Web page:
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The Association Between Kidney Failure And Hormone Therapy In Prostate Cancer.

By Author: Akhil Biswasroy
Total Articles: 21

This study examined whether androgen deprivation therapy given as treatment for prostate cancer patients increases the risk of kidney injury.

Some background

Androgens are a group of hormones (such as testosterone) which can stimulate the growth and spread of prostate cancer cells. Androgen deprivation therapy (ADT) reduces the amount of testosterone produced in the body, or inhibits the stimulating effect of testosterone on cancer cells. Several drugs can be used in ADT, including gonadotropin-releasing hormone agonists (GnRH agonist), anti-androgens and estrogens.

ADT causes cancer cells to shrink, or grow more slowly, but it can also have serious side effects. For instance, ADT can lead to high blood sugar levels (hyperglycemia) and high levels of cholesterol, both of which are risk factors for acute kidney injury (AKI). AKI is an emergency condition in which the kidneys are no longer able to filter waste products from the blood. This study examined whether ADT is associated with an increased risk for AKI.

Methods & findings

This study examined the medical records of 10,250 patients diagnosed with prostate cancer. Out of these patients, 232 patients experienced AKI. Data from these patients was compared to that of 2721 similar patients who did not experience AKI.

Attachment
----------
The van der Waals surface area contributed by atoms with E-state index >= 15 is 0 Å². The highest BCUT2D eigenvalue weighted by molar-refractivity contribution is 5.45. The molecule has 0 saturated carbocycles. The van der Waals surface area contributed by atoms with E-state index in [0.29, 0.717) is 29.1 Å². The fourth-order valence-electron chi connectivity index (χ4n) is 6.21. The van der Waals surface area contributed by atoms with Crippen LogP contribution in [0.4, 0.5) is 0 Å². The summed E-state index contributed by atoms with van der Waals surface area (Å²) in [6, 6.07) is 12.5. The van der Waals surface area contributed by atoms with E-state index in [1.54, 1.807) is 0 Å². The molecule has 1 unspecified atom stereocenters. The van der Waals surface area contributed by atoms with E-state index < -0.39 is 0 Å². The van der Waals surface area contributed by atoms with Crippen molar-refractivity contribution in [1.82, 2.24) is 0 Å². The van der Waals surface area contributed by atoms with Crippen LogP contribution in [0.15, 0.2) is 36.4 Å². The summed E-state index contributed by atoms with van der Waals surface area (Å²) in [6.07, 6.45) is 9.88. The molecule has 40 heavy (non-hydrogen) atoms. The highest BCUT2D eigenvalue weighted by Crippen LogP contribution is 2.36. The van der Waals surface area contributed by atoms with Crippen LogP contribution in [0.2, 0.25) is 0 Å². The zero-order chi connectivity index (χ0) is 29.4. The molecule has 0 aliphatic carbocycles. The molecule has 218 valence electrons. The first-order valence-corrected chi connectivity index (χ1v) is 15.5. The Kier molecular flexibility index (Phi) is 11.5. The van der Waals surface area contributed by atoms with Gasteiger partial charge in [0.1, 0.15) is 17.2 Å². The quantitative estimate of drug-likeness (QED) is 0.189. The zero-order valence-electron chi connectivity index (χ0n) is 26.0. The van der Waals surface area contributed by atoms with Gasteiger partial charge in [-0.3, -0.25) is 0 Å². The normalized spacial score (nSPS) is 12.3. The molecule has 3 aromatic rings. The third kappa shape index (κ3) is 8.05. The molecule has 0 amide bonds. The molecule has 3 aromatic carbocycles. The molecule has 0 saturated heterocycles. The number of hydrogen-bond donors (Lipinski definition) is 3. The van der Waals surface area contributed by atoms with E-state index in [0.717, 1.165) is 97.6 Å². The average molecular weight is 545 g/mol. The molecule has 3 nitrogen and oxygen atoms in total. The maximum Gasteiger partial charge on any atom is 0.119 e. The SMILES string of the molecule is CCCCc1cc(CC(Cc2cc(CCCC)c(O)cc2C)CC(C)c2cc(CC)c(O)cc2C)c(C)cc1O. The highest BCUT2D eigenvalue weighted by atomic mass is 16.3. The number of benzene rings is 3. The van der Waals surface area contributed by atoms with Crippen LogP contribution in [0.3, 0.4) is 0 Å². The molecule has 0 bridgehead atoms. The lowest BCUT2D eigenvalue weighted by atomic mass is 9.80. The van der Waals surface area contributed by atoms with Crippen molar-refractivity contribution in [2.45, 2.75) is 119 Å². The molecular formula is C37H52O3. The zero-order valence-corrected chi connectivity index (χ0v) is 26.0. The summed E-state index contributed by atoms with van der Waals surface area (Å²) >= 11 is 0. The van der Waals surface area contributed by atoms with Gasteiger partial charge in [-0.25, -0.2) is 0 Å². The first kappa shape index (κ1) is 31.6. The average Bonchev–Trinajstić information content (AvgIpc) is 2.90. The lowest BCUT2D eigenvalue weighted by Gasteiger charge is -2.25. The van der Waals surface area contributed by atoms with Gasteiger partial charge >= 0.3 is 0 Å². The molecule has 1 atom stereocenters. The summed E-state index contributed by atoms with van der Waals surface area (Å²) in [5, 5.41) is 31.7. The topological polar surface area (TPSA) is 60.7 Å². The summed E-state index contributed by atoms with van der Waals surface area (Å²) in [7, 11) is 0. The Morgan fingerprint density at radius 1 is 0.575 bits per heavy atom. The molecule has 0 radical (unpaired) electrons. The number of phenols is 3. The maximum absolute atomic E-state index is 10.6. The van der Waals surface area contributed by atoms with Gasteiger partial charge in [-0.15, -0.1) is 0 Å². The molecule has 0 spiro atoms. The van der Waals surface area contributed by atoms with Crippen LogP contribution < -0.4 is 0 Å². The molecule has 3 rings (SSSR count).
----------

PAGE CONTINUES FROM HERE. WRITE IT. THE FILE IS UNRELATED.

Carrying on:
The comparison showed that ADT significantly increases the risk of developing AKI. Patients currently treated with ADT have a 2.5-fold increased risk of developing AKI compared to patients that never received ADT. This increase in the risk for developing AKI was mainly seen in patients receiving a specific type of ADT, involving a combination of GnRH agonists plus oral anti-androgens. This combination showed a 4.5-fold increased risk for developing AKI. The highest risk for developing AKI was seen in the first year after ADT treatment. In addition, patients were overall more likely to develop AKI if they were smokers, heavy drinkers, or if they also suffered from additional medical conditions such as diabetes or cardiovascular diseases (heart or artery disease).

The bottom line

In summary, ADT, and particularly GnRH agonists, increase the risk of developing AKI, especially during the first year after treatment.

The fine print

This was a retrospective study (looking back into patient's medical records). These types of studies have a lower statistical power (results are less reliable) than studies directly comparing patients currently being treated.

What’s next?

Consult with your physician regarding the risks of ADT and how to reduce unwanted side effects after treatment. You can get more information about these by following the links prostate cancer & prostate cancer treatment.

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